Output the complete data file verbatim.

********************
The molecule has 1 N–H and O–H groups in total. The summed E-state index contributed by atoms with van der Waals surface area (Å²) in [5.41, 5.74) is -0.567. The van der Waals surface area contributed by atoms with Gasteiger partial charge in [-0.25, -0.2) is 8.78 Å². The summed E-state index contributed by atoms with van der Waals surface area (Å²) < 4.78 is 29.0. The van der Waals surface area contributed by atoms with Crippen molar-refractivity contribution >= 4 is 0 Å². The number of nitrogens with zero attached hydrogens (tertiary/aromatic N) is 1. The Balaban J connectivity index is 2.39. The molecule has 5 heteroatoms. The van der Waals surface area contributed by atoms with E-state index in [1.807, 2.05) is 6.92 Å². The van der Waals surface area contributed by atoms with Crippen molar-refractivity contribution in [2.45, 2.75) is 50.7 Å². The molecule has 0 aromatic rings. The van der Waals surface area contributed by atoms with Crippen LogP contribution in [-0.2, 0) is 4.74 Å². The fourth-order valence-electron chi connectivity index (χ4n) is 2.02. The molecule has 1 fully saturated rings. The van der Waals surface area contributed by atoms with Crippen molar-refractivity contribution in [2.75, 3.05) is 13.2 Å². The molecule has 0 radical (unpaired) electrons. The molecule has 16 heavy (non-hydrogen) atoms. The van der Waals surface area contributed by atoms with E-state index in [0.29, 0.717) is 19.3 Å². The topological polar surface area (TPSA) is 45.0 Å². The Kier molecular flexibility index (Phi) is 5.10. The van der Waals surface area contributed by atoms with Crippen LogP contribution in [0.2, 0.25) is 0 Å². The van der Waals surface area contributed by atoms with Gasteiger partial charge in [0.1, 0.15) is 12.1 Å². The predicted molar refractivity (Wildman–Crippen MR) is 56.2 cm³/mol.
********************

The molecule has 1 N–H and O–H groups in total. The summed E-state index contributed by atoms with van der Waals surface area (Å²) in [5.41, 5.74) is -0.567. The van der Waals surface area contributed by atoms with Gasteiger partial charge in [-0.25, -0.2) is 8.78 Å². The summed E-state index contributed by atoms with van der Waals surface area (Å²) < 4.78 is 29.0. The van der Waals surface area contributed by atoms with Crippen molar-refractivity contribution >= 4 is 0 Å². The number of nitrogens with zero attached hydrogens (tertiary/aromatic N) is 1. The Balaban J connectivity index is 2.39. The molecule has 5 heteroatoms. The van der Waals surface area contributed by atoms with E-state index in [1.807, 2.05) is 6.92 Å². The van der Waals surface area contributed by atoms with Crippen molar-refractivity contribution in [2.45, 2.75) is 50.7 Å². The molecule has 0 aromatic rings. The van der Waals surface area contributed by atoms with Crippen LogP contribution in [-0.2, 0) is 4.74 Å². The fourth-order valence-electron chi connectivity index (χ4n) is 2.02. The molecule has 1 fully saturated rings. The van der Waals surface area contributed by atoms with Crippen molar-refractivity contribution in [2.75, 3.05) is 13.2 Å². The molecule has 0 radical (unpaired) electrons. The molecule has 16 heavy (non-hydrogen) atoms. The van der Waals surface area contributed by atoms with E-state index in [0.29, 0.717) is 19.3 Å². The topological polar surface area (TPSA) is 45.0 Å². The Kier molecular flexibility index (Phi) is 5.10. The van der Waals surface area contributed by atoms with Crippen LogP contribution in [0.2, 0.25) is 0 Å². The van der Waals surface area contributed by atoms with Gasteiger partial charge in [0.1, 0.15) is 12.1 Å². The predicted molar refractivity (Wildman–Crippen MR) is 56.2 cm³/mol.